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DOM2 API (Java): how to get namespace declarations?

 
 
Simon Brooke
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      02-11-2006
I was debugging a new XML generator tonight and trying to determine why
it wasn't working; and realised my dom printer does not output XML
namespace declarations.

My method to output an Element is as follows:

/**
* Print an element node, and, by recursive descent, it's children
*
* @param node the node to print
* @param out the stream to print it on
* @param url the base URL to use in expanding relative URLs
* @param level the indentation level if pretty printing
*/
protected void print( Element node, PrintStream out, URL url,
int level )
throws IOException
{
indent( out, level );
out.print( '<' );

String tagname = node.getNodeName( );
out.print( tagname );

NamedNodeMap attrs = node.getAttributes( );
NodeList children = node.getChildNodes( );

/**
* Get the attributes of the node and print their values.
*/
for ( int i = 0; i < attrs.getLength( ); i++ )
{
print( ( (Attr) attrs.item( i ) ), out, url, level + 1 );
}

if ( ( children != null ) && ( children.getLength( ) > 0 ) )
{ // it's a non-empty tag
out.print( '>' );

int len = children.getLength( );

for ( int i = 0; i < len; i++ )
{
print( children.item( i ), out, url, level + 1 );
}

/**
* Set the end tag.
*/
indent( out, level );
out.print( '<' );
out.print( '/' );
out.print( tagname );
}
else // it's an empty tag
{
out.print( " /" );
}

out.print( '>' );
}

Performing the exact same XSL transform, the Xerces printer emits:

<?xml version="1.0" encoding="UTF-8"?>
<rdf:RDF version="1.0"
xmlns:syn="http://purl.org/rss/1.0/modules/syndication/"
xmlns:geourl="http://geourl.org/rss/module/"
xmlns:geo="http://www.w3.org/2003/01/geo/wgs84_pos#"
xmlns:rdf="http://www.w3.org/1999/02/22-rdf-syntax-ns#">
<rss version="0.91">
...

whereas my printer emits:

<rdf:RDF version="1.0">
<rss version="0.91">
...

The relevant part of the XSL file reads:

<xsl:template match="category">
<rdf:RDF version="1.0"
xmlns:rdf="http://www.w3.org/1999/02/22-rdf-syntax-ns#"
xmlns:geo="http://www.w3.org/2003/01/geo/wgs84_pos#"
xmlns:geourl="http://geourl.org/rss/module/"
xmlns:syn="http://purl.org/rss/1.0/modules/syndication/">
<rss version="0.91">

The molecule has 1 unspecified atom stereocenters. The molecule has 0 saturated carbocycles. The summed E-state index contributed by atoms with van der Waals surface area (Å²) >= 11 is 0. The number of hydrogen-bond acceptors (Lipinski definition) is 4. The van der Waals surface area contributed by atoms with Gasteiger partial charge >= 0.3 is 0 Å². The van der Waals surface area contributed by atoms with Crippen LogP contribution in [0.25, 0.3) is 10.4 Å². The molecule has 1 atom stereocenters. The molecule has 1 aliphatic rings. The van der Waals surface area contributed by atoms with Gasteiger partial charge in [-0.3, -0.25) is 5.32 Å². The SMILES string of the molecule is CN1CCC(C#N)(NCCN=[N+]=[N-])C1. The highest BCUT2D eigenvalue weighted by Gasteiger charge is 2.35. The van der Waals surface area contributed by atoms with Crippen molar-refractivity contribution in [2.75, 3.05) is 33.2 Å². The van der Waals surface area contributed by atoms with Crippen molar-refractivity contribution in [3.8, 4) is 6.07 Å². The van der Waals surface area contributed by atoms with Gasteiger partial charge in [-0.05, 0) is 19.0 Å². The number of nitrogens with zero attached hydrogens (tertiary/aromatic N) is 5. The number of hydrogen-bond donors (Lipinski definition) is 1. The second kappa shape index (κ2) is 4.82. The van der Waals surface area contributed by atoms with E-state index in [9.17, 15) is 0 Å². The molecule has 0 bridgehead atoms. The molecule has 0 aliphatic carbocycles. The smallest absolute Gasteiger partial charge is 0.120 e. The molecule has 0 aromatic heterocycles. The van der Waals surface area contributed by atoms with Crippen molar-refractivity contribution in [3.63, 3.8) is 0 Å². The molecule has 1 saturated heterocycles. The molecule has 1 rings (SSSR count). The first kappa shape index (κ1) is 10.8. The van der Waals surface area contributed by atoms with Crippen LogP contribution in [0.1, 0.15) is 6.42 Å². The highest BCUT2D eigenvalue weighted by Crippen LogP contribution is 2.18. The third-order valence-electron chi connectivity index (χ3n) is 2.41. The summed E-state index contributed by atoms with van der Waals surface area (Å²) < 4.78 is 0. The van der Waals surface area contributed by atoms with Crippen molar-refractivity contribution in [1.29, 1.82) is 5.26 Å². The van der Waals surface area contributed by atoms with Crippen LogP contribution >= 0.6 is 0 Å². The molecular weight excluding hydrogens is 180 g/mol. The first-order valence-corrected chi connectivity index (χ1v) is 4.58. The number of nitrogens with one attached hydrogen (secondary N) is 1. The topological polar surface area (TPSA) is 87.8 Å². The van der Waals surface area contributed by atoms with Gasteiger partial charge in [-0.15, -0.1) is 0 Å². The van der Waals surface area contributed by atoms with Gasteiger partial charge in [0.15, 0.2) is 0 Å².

...

Clearly what Xerces is emitting is right and what I am emitting is wrong,
but I'm having trouble seeing what I'm doing wrong. My method to output
an attribute node is as follows:

/**
* Print an attribute node. If url is not null, use it as a base URL
* for expanding URL values.
*
* @param node the node to print
* @param out the stream to print it on
* @param url the base URL to use in expanding relative URLs
* @param level the indentation level if pretty printing
*/
protected void print( Attr node, PrintStream out, URL url,
int level )
throws IOException
{
String delimiter = "\"";
String value = node.getNodeValue( );

if ( value != null )
{
/* As I understand it, you aren't allowed unvalued
* attributes in XML
*/
value = cleanString( value, true );
/* are attribute values allowed to contain *any*
* characters? */

if ( value.indexOf( delimiter ) > -1 )
/* if an attribute has double quotes in it's value, we'll use
* single quotes as the delimiter and vice versa. If it has
* both we're stuffed. */
{
delimiter = "'";
}

indent( out, level );
out.print( " " );
out.print( node.getNodeName( ) );
out.print( "=" );
out.print( delimiter );

/* If this is an attribute whose value
* should be a URL. */
if ( ( node.getNodeName( ).equalsIgnoreCase( "href" ) ||
node.getNodeName( ).equalsIgnoreCase( "link" ) ||
node.getNodeName( ).equalsIgnoreCase( "src" ) ) &&
( url != null ) )
{
/* Change the partial URL to a full URL. */
try
{
String fullURL = new URL( url, value ).toString( );

out.print( fullURL );
}
catch ( MalformedURLException m )
{
// log
m.printStackTrace();
}
}
else
{ /* If I've got a value, clean it and
* print it. */
out.print( value );
}

out.print( delimiter );
}
else
{
System.err.println( "Unvalued attribute: " +
node.getNodeName( ));
}
}

Neither the MalformedURLException nor the string 'Unvalued attribute'
ever appear in the log. From this it seems that neither
Node.getAttributes() nor Node.getChildNodes() return the namespace
declarations. Yet I can't see any other no-args get...() method in the
API. Reading through the Xerces XMLSerializer code makes is seem that